Hair has always had deep sociological significance and held diverse meaning throughout recorded history. For men, a full head of hair signifies virility and youth, while denoting sexuality and beauty for women. Hair loss carries a meaning of just the opposite, with aging and unattractiveness as the forerunning associations. Thus, men and women have been searching for a hair loss cure for many years. And in places where cosmetics are of supreme importance, like Los Angeles, hair restoration is a precious resource.
The pinnacle of surgical hair restoration technology today is hair transplant. This surgery entails the removal of healthy hair grafts (follicular units) from their natural place of growth (the donor area), to be implanted into the balding recipient area. Follicular units are comprised of one to four naturally-growing clusters of hair, and the donor area is traditionally the rear and sides of the head.
But it didn’t start off with hair transplant. First, there were other methods of hair restoration, some of which are still in use today, and others that aren’t.
EVOLUTION OF HAIR RESTORATION SURGERY
In the great city of Los Angeles, hair restoration surgery has become a highly developed art and skill among transplant surgeons. But this wasn’t always so. Hair transplant has evolved through a number of research and developmental stages itself, and before that were the following:
- -Scalp reduction
- -Temporoparieto-occipital flap surgery
Scalp reduction is the surgical excision of the bald area, after which the hair-bearing skin is brought together and stitched closed. This is only applicable for crown hair loss and frequently results in severe scarring, slot formation, scar expansion, necrosis and hyposthesia. Though it is a highly invasive and antiquated method with regard to hair restoration, it is still used for other medical purposes, such as congenital birth defects.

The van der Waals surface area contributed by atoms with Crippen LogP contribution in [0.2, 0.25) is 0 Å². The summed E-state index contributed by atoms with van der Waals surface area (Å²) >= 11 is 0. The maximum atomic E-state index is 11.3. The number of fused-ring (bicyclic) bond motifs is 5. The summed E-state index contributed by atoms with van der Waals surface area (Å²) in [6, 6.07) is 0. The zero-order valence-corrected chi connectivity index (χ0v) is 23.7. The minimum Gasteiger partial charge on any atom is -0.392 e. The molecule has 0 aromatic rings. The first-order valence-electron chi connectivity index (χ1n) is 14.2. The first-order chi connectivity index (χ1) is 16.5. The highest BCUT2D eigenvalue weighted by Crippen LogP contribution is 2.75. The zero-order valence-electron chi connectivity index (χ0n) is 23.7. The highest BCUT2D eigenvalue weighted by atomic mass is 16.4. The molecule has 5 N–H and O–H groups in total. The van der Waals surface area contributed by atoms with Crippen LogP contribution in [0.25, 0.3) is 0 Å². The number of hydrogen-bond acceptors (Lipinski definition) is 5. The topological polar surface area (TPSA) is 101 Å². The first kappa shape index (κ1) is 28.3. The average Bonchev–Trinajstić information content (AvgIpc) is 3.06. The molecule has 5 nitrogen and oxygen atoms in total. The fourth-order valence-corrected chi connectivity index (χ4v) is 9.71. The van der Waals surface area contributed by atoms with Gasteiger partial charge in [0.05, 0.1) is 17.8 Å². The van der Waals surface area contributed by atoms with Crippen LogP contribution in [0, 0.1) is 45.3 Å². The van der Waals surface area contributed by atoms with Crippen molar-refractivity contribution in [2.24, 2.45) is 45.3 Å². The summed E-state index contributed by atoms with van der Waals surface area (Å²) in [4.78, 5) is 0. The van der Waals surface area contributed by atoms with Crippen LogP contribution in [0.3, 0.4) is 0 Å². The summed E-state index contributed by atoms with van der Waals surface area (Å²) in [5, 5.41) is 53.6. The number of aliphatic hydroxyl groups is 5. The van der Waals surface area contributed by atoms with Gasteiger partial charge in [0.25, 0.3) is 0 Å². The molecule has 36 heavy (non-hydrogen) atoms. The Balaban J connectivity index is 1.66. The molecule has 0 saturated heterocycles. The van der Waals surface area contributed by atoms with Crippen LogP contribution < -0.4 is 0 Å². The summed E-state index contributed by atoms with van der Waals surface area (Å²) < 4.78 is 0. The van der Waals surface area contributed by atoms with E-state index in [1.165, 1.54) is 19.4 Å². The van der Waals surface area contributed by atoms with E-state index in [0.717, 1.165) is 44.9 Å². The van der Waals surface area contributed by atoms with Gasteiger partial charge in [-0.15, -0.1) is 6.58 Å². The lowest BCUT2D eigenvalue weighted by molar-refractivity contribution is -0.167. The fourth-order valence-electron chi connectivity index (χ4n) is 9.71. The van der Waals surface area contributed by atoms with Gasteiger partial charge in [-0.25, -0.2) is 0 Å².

TEMPOROPARIETO-OCCIPITCAL FLAP SURGERY
Flap surgery addresses hairline recession by cutting two hair-bearing flaps from the rear-side of the head, harnessed by the foremost edge of skin, and rotating them to the front. The flaps can be up to 24cm in length, enough to span the anterior hairline, however this has become a far less popular method of Los Angeles hair restoration due to several risk factors. Risks include scarring, converse direction of hair growth, hyposthesia, injury of the spinal accessory nerve, an elevated periauricular at the posterior hairline and around the ears.
Hair transplant surgery started in Japan in the early 1900s. From there, it progressed as such:
- -Punch grafting
- -Strip harvesting
- -Follicular unit extraction
- -Body hair transplant
Past Hair Transplant Methods
Punch grafting and mini-/micro-grafting are methods of the past. Norman Orentriech M.D., an American doctor, introduced the punch graft to Western medicine based on earlier Japanese findings. Highly divergent from Los Angeles hair restoration standards of today, the developing punch graft of the time created a 4mm-round excision by 1952, under Orentriech’s practice.
However, by the mid-1970s, it became apparent that this punch size was far too large to appear remotely natural. The unsightly outcome coined the term “hair plugs,” and “doll’s hair,” as it resembled the hair of a doll. People associated this negative stigma with hair transplant for decades to follow.
Today’s Hair Transplant Methods
Current methods include strip harvesting, follicular unit extraction, and body hair transplant. Many Los Angeles hair restoration clinics practice work in all three or specialize in the advanced practice of just one or two.